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Framing the Human: (De)humanization in Language Literature and Culture - March 6, 2010
full name / name of organization:
University Of Minnesota, Twin Cities Association of Graduate Students in Romance Studies
Debates around how "the human" is defined, interrogated and regulated often delineate boundaries that separate the human and its others (e.g. the animal, the divine, the monstrous). Far from being abstract exercises in taxonomy, assessments of these boundaries impose ways of knowing, reading and seeing. Political, ideological, scientific, religious and economic regimes participate in framing the human. Determining who or what counts as human under these regimes has profound consequences. For example, one can be biologically but not politically human (e.g. undocumented workers). One's political "human-ness" can be stripped away or called into question after certain violations of the law (e.g. enemy combatants). Recent genealogies of gender, race and ethnicity remind us to what extent our "humanity" is precarious and contingent upon culturally coherent frames that not only produce the (in)human but reflexively legitimate that production. Definitions of the human are not fixed temporally or qualitatively but rather shaped by various lenses, filters and paradigms. This symposium will consider objects of literary, linguistic and/or cultural study, which engage with frames that produce, perform, disqualify, marginalize, or maintain and (re)appropriate conceptions of the human.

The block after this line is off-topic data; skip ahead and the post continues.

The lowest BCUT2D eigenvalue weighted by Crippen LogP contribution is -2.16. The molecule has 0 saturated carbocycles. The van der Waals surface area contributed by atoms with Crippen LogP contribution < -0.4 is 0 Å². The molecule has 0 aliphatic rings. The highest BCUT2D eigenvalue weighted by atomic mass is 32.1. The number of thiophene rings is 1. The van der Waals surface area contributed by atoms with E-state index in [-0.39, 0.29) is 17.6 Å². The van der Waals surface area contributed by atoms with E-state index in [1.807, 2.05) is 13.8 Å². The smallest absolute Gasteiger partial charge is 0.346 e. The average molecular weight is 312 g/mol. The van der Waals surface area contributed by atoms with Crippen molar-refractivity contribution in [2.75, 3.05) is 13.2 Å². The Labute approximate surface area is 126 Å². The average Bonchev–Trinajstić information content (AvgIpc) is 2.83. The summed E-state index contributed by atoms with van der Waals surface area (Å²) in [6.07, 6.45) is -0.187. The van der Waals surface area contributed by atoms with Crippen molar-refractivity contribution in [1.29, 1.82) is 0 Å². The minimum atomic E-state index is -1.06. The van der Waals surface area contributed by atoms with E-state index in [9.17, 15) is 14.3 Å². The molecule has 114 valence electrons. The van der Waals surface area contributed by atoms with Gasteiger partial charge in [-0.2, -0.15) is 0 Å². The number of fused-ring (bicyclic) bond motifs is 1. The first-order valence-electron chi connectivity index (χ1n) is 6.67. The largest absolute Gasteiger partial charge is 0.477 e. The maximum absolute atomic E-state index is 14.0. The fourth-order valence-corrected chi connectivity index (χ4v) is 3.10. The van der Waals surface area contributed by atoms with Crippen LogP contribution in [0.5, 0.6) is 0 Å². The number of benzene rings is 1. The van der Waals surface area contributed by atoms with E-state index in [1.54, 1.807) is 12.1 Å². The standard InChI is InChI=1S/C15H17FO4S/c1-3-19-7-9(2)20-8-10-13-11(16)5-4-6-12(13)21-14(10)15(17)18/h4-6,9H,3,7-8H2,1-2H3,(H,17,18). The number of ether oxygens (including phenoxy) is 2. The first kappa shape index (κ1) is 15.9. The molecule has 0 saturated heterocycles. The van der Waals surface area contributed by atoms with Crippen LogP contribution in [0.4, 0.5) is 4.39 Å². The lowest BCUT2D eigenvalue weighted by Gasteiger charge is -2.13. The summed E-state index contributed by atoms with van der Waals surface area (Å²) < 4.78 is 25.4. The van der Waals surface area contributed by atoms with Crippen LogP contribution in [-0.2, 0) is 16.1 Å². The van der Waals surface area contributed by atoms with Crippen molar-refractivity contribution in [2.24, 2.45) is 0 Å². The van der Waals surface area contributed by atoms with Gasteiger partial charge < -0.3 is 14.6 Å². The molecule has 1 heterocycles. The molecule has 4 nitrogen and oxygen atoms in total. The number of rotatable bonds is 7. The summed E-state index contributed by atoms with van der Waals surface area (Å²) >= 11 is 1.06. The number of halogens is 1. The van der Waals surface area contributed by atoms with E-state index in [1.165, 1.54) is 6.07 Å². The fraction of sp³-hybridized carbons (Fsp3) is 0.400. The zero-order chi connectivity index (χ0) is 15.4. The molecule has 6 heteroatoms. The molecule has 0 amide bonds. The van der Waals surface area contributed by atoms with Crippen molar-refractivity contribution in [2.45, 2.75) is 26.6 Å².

We encourage submissions from a wide variety of fields including (but not limited to): literature, art history, linguistics, music, theater arts, history, political science, philosophy, medicine, disability, gender and women's studies, religious studies, anthropology, geography, sociology, American studies, African Diaspora studies and cultural studies.
Please send an abstract of up to 300 words in anticipation of a 15-20 minute presentation in English to firstname.lastname@example.org by December 31, 2009. Proposals for panels are also welcome.